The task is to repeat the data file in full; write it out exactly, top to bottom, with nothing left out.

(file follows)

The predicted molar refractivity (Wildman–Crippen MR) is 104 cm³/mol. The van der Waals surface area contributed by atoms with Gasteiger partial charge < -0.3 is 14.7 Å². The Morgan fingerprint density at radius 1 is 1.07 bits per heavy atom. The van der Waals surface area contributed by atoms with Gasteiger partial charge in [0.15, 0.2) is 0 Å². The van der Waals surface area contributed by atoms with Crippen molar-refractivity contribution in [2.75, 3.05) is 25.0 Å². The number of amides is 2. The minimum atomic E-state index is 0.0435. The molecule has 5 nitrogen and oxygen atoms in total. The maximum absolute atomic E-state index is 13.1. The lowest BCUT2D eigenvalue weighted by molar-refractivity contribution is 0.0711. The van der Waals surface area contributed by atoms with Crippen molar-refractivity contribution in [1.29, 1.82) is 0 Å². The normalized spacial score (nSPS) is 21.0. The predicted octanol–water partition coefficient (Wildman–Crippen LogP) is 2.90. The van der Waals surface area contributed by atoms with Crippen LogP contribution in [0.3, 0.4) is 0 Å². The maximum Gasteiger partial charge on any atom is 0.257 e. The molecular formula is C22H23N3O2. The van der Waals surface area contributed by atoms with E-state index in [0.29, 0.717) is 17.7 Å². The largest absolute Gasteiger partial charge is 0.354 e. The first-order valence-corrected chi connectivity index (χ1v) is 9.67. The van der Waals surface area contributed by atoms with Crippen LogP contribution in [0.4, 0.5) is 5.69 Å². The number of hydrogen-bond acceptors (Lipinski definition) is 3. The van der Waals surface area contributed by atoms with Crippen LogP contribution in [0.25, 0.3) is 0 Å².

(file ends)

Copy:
The predicted molar refractivity (Wildman–Crippen MR) is 104 cm³/mol. The van der Waals surface area contributed by atoms with Gasteiger partial charge < -0.3 is 14.7 Å². The Morgan fingerprint density at radius 1 is 1.07 bits per heavy atom. The van der Waals surface area contributed by atoms with Gasteiger partial charge in [0.15, 0.2) is 0 Å². The van der Waals surface area contributed by atoms with Crippen molar-refractivity contribution in [2.75, 3.05) is 25.0 Å². The number of amides is 2. The minimum atomic E-state index is 0.0435. The molecule has 5 nitrogen and oxygen atoms in total. The maximum absolute atomic E-state index is 13.1. The lowest BCUT2D eigenvalue weighted by molar-refractivity contribution is 0.0711. The van der Waals surface area contributed by atoms with Crippen molar-refractivity contribution in [1.29, 1.82) is 0 Å². The normalized spacial score (nSPS) is 21.0. The predicted octanol–water partition coefficient (Wildman–Crippen LogP) is 2.90. The van der Waals surface area contributed by atoms with Crippen LogP contribution in [0.3, 0.4) is 0 Å². The maximum Gasteiger partial charge on any atom is 0.257 e. The molecular formula is C22H23N3O2. The van der Waals surface area contributed by atoms with E-state index in [0.29, 0.717) is 17.7 Å². The largest absolute Gasteiger partial charge is 0.354 e. The first-order valence-corrected chi connectivity index (χ1v) is 9.67. The van der Waals surface area contributed by atoms with Crippen LogP contribution in [0.4, 0.5) is 5.69 Å². The number of hydrogen-bond acceptors (Lipinski definition) is 3. The van der Waals surface area contributed by atoms with Crippen LogP contribution in [0.25, 0.3) is 0 Å².